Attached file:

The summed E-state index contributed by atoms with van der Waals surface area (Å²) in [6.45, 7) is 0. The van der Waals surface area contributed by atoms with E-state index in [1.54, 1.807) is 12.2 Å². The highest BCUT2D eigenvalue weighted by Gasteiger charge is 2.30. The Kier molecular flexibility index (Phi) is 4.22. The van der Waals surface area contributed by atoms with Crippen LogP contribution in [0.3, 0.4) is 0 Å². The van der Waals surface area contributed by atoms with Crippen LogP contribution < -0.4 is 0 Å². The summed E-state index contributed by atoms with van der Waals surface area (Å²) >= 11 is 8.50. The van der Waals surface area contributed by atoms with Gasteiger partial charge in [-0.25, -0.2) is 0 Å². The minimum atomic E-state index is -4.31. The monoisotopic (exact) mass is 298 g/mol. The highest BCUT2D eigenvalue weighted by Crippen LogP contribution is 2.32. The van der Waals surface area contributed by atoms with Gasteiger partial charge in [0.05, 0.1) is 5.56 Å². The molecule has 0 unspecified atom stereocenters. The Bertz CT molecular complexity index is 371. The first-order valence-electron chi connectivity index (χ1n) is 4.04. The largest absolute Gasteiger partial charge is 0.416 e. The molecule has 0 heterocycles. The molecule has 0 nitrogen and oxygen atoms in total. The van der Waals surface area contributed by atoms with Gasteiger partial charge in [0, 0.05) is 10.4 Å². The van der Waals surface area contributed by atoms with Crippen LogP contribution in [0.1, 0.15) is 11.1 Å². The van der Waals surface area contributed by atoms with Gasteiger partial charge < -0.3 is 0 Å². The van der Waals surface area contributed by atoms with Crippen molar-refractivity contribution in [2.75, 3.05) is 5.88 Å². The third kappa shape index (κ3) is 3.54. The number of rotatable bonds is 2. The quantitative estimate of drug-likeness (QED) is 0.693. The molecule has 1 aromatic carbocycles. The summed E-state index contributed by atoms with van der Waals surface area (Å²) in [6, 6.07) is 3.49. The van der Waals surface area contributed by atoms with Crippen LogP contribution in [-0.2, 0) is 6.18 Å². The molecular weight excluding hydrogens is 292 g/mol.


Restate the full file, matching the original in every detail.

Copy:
The summed E-state index contributed by atoms with van der Waals surface area (Å²) in [6.45, 7) is 0. The van der Waals surface area contributed by atoms with E-state index in [1.54, 1.807) is 12.2 Å². The highest BCUT2D eigenvalue weighted by Gasteiger charge is 2.30. The Kier molecular flexibility index (Phi) is 4.22. The van der Waals surface area contributed by atoms with Crippen LogP contribution in [0.3, 0.4) is 0 Å². The van der Waals surface area contributed by atoms with Crippen LogP contribution < -0.4 is 0 Å². The summed E-state index contributed by atoms with van der Waals surface area (Å²) >= 11 is 8.50. The van der Waals surface area contributed by atoms with Gasteiger partial charge in [-0.25, -0.2) is 0 Å². The minimum atomic E-state index is -4.31. The monoisotopic (exact) mass is 298 g/mol. The highest BCUT2D eigenvalue weighted by Crippen LogP contribution is 2.32. The van der Waals surface area contributed by atoms with Gasteiger partial charge in [0.05, 0.1) is 5.56 Å². The molecule has 0 unspecified atom stereocenters. The Bertz CT molecular complexity index is 371. The first-order valence-electron chi connectivity index (χ1n) is 4.04. The largest absolute Gasteiger partial charge is 0.416 e. The molecule has 0 heterocycles. The molecule has 0 nitrogen and oxygen atoms in total. The van der Waals surface area contributed by atoms with Gasteiger partial charge in [0, 0.05) is 10.4 Å². The van der Waals surface area contributed by atoms with Crippen LogP contribution in [0.1, 0.15) is 11.1 Å². The van der Waals surface area contributed by atoms with Gasteiger partial charge < -0.3 is 0 Å². The van der Waals surface area contributed by atoms with Crippen molar-refractivity contribution in [2.75, 3.05) is 5.88 Å². The third kappa shape index (κ3) is 3.54. The number of rotatable bonds is 2. The quantitative estimate of drug-likeness (QED) is 0.693. The molecule has 1 aromatic carbocycles. The summed E-state index contributed by atoms with van der Waals surface area (Å²) in [6, 6.07) is 3.49. The van der Waals surface area contributed by atoms with Crippen LogP contribution in [-0.2, 0) is 6.18 Å². The molecular weight excluding hydrogens is 292 g/mol.